The Republicans, however, don't even seem like nice people. To use the same analogy, the Republicans are the type of person who shows up for dinner, knocks you out and stabs all the other guests to death, steals all your stuff, rapes you, and then props you up naked in the middle of the floor with the bloody knife in one hand and a crack pipe in the other while they call 911 to report that "some perverted homo on drugs" has killed a bunch of people and encourages them to send the SWAT team before you strike again.
You get the point.
Some Things Are More Important Than Politics
Neither of our political parties are fantastic on LGBT issues; that's my gig and the focus of Bilerico Project - LGBT issues. Indiana's democratic leadership had to get used to the idea that I'm not a loyal Democrat; I'm dedicated to LGBT equality and I'd like to see the Democrats show some commitment to us.
I have the luxury of being an independent writer who's not beholden to any corporate or political overlords. Our readers pay the bills and while it's not lavish, it's enough to keep the lights on. It gives me the ability to say exactly what I think without worrying about who I'm pissing off.
Thankfully, with so many contributors now, I'm not the only blogger on TBP; I'm just one of many who post throughout the day. We focus on LGBT issues on the site. We're not cheerleaders for any political party. In fact, we're often critical of our own movement and organizations and I don't see that changing one whit.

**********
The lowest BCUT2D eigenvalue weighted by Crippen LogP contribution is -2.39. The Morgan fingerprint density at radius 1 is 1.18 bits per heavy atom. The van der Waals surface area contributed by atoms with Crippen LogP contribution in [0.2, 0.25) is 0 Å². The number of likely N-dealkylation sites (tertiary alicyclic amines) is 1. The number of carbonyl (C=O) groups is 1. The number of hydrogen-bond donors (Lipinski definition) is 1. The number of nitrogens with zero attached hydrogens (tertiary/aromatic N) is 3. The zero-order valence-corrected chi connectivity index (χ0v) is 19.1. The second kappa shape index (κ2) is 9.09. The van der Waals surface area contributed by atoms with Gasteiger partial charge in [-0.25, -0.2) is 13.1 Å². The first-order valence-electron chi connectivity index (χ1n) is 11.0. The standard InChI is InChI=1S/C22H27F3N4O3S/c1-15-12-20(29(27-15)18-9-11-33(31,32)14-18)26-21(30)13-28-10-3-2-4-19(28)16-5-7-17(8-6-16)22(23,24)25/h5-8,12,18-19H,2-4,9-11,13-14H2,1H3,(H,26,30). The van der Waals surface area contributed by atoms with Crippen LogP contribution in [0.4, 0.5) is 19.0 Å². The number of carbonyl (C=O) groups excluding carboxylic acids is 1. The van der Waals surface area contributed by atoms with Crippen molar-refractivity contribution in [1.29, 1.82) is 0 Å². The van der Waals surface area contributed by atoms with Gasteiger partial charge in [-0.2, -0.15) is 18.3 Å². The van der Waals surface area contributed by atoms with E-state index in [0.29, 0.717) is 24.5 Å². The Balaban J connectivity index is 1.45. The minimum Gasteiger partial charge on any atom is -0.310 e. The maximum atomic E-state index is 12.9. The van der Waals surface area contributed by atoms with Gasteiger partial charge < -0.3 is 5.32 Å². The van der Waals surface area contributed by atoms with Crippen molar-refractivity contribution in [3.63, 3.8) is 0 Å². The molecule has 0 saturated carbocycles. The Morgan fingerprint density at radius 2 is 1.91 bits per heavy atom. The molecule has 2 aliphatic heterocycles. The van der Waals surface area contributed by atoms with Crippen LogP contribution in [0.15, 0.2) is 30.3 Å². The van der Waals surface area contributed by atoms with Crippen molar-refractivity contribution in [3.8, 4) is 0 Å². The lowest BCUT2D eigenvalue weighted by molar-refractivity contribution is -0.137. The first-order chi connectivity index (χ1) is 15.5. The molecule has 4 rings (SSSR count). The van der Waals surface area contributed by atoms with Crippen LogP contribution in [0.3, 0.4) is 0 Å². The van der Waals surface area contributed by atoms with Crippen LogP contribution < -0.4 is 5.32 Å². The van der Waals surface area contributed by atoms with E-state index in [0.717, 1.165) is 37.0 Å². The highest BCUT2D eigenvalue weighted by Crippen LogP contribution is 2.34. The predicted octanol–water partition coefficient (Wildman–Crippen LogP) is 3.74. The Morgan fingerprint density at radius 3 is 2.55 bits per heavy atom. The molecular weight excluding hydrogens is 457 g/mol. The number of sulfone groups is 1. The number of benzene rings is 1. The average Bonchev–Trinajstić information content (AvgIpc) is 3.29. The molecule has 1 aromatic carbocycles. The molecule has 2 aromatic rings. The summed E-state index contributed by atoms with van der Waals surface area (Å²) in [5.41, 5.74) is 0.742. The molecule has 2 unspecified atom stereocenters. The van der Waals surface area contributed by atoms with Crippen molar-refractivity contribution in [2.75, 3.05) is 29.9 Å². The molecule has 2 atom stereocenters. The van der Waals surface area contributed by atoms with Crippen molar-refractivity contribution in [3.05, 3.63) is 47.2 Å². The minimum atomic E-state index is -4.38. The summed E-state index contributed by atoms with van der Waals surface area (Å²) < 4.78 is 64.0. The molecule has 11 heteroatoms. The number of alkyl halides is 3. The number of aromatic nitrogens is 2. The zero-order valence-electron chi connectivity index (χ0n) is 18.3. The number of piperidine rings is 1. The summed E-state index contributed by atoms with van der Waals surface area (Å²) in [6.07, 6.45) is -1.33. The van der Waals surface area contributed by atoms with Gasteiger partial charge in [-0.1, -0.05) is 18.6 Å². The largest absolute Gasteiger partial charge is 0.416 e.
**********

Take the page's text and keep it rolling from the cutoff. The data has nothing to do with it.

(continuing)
While the site's voice is generally slightly schizophrenic in the diversity of main page opinion posts, I've noticed that the site retains it's air of political pragmatism balanced with progressive ideals. Our contributors may be from all over the world now, but a certain earnest Midwestern yearning for a progressive chimera tempered with a huge streak of practicality imbues the community at Bilerico.
The entire Bilerico editorial team has worked hard to build Bilerico Project into an authoritative source for modern LGBT political thought, entertainment, and movement building and we've succeeded far beyond our original dreams. Combine the move to DC with the new design re-launch and it all seems to perfectly flow together.
I'll continue to hold our political allies and enemies accountable to the community. I'm sure I'll irritate National Stonewall Democrats eventually, but thankfully Jerame and I already have a structure in place about my blogging and his work with the local Stonewall chapter and the state party. We plan on using the same formula in DC.
So will our move to DC change the tone of the blog? Probably a little bit, but I think the true strength of Bilerico is that's it grown to be a lot more than my blog. It's taken on a life of its own.
Change is a part of life. The diversity of voices at Bilerico Project will only continue to increase as we move into the next phase of the site. New contributors will join us and current writers will continue to share their evolving thoughts with us.
Your voice, of course, is always welcome too.